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HealthInfo Waitaha Canterbury

Overview of Staphylococcus skin infections

Tirohanga whānui ki ngā pokenga kiri Staphylococcus

Staphylococcus aureus (also called Staph aureus or Staph) is a type of bacteria (germ) that commonly lives on healthy skin. Some people carry Staph in moist areas on their body such as their nostrils, armpits and groin.

Staph is usually harmless and not noticeable. But if the skin is very dry, scratched or grazed, the bacteria can multiply and cause skin infections.

The infected skin is generally red, swollen and painful. Sometimes there can be pus and an unpleasant smell. Types of infections include boils, abscesses, impetigo (school sores), cellulitis and folliculitis.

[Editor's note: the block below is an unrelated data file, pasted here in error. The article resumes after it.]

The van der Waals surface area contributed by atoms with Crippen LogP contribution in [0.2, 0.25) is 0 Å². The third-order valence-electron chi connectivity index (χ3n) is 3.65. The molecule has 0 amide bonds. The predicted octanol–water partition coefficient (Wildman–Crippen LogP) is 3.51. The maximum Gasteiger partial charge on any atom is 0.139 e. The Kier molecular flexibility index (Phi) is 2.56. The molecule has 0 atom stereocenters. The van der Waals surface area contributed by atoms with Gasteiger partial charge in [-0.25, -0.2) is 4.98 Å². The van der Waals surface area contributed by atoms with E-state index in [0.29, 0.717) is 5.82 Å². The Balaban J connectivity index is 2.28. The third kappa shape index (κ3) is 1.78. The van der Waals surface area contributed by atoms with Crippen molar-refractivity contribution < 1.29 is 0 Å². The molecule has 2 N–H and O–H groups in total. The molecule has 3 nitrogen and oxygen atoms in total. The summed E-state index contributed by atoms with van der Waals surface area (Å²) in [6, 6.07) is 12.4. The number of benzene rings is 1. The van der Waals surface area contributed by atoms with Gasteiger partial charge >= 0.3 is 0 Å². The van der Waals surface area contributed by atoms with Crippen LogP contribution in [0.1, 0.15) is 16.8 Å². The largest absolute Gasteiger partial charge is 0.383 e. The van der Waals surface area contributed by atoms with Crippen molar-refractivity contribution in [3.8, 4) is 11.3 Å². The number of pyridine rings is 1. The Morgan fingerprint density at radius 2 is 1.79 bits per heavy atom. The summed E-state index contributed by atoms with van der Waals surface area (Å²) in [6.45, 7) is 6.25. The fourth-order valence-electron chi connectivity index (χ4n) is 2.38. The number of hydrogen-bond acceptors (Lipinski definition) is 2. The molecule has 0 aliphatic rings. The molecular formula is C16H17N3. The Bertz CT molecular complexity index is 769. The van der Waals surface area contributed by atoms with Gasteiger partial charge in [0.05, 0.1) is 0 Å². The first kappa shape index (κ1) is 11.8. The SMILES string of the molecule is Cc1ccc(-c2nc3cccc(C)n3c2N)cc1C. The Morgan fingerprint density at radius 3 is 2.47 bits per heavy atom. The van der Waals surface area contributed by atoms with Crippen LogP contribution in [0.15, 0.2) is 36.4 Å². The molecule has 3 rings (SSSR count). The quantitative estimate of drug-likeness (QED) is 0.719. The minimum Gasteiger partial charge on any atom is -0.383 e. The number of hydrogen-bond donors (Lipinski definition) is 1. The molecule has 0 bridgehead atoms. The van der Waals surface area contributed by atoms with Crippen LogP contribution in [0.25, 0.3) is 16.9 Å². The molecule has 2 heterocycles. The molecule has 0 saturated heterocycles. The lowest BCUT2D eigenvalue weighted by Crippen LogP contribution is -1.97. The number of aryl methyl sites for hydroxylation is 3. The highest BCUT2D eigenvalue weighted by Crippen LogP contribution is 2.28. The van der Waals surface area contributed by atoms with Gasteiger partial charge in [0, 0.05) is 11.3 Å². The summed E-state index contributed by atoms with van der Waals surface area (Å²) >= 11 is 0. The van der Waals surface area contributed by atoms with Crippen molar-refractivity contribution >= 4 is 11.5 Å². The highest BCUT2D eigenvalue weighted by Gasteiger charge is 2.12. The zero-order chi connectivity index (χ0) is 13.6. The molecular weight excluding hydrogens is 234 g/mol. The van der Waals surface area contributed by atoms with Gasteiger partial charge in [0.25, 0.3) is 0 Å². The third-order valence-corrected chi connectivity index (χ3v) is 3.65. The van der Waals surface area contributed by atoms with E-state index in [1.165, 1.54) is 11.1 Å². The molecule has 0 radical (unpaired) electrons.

Self-care with Staphylococcus skin infections

Getting help with Staphylococcus skin infections

See your GP or practice nurse if the infected area or sore:

You may be prescribed antibiotics, but some Staph bacteria are resistant to many commonly used antibiotics.

If you have repeated staph skin infections, you may need to try to remove the staph from your skin. This is called decolonisation.

Preventing Staphylococcus skin infections

To reduce the risk of spreading a Staph skin infection, practise good hand hygiene. This is especially important before and after touching or cleaning an infected area, after going to the toilet and before handling and eating food.

On the next page: Preventing & treating recurrent Staphylococcal skin infections

Written by HealthInfo clinical advisers. Last reviewed May 2022.


See also:

Skin infections

Page reference: 519527

Review key: HISNI-49791